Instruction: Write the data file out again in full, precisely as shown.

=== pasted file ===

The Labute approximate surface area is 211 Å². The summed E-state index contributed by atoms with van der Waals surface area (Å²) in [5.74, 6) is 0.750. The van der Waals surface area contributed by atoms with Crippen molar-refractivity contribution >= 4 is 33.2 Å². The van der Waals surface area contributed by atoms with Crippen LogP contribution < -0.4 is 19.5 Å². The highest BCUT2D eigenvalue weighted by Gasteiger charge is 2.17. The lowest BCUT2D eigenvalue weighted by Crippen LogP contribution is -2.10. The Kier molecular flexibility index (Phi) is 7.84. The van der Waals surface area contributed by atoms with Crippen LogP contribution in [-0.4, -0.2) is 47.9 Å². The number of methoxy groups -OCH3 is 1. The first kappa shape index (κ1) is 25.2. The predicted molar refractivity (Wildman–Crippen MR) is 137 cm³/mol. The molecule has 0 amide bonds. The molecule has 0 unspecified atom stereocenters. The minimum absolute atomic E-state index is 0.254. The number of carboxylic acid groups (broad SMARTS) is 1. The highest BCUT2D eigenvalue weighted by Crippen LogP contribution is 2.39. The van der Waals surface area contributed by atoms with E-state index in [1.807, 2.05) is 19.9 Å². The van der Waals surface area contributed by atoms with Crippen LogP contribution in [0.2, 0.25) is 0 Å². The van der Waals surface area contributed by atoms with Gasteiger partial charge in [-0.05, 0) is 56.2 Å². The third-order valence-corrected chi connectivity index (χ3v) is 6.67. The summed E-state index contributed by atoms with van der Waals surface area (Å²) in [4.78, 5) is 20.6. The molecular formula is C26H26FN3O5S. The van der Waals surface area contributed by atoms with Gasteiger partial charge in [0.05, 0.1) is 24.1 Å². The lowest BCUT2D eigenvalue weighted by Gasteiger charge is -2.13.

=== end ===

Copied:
The Labute approximate surface area is 211 Å². The summed E-state index contributed by atoms with van der Waals surface area (Å²) in [5.74, 6) is 0.750. The van der Waals surface area contributed by atoms with Crippen molar-refractivity contribution >= 4 is 33.2 Å². The van der Waals surface area contributed by atoms with Crippen LogP contribution < -0.4 is 19.5 Å². The highest BCUT2D eigenvalue weighted by Gasteiger charge is 2.17. The lowest BCUT2D eigenvalue weighted by Crippen LogP contribution is -2.10. The Kier molecular flexibility index (Phi) is 7.84. The van der Waals surface area contributed by atoms with Crippen LogP contribution in [-0.4, -0.2) is 47.9 Å². The number of methoxy groups -OCH3 is 1. The first kappa shape index (κ1) is 25.2. The predicted molar refractivity (Wildman–Crippen MR) is 137 cm³/mol. The molecule has 0 amide bonds. The molecule has 0 unspecified atom stereocenters. The minimum absolute atomic E-state index is 0.254. The number of carboxylic acid groups (broad SMARTS) is 1. The highest BCUT2D eigenvalue weighted by Crippen LogP contribution is 2.39. The van der Waals surface area contributed by atoms with E-state index in [1.807, 2.05) is 19.9 Å². The van der Waals surface area contributed by atoms with Crippen LogP contribution in [0.2, 0.25) is 0 Å². The van der Waals surface area contributed by atoms with Gasteiger partial charge in [-0.05, 0) is 56.2 Å². The third-order valence-corrected chi connectivity index (χ3v) is 6.67. The summed E-state index contributed by atoms with van der Waals surface area (Å²) in [4.78, 5) is 20.6. The molecular formula is C26H26FN3O5S. The van der Waals surface area contributed by atoms with Gasteiger partial charge in [0.05, 0.1) is 24.1 Å². The lowest BCUT2D eigenvalue weighted by Gasteiger charge is -2.13.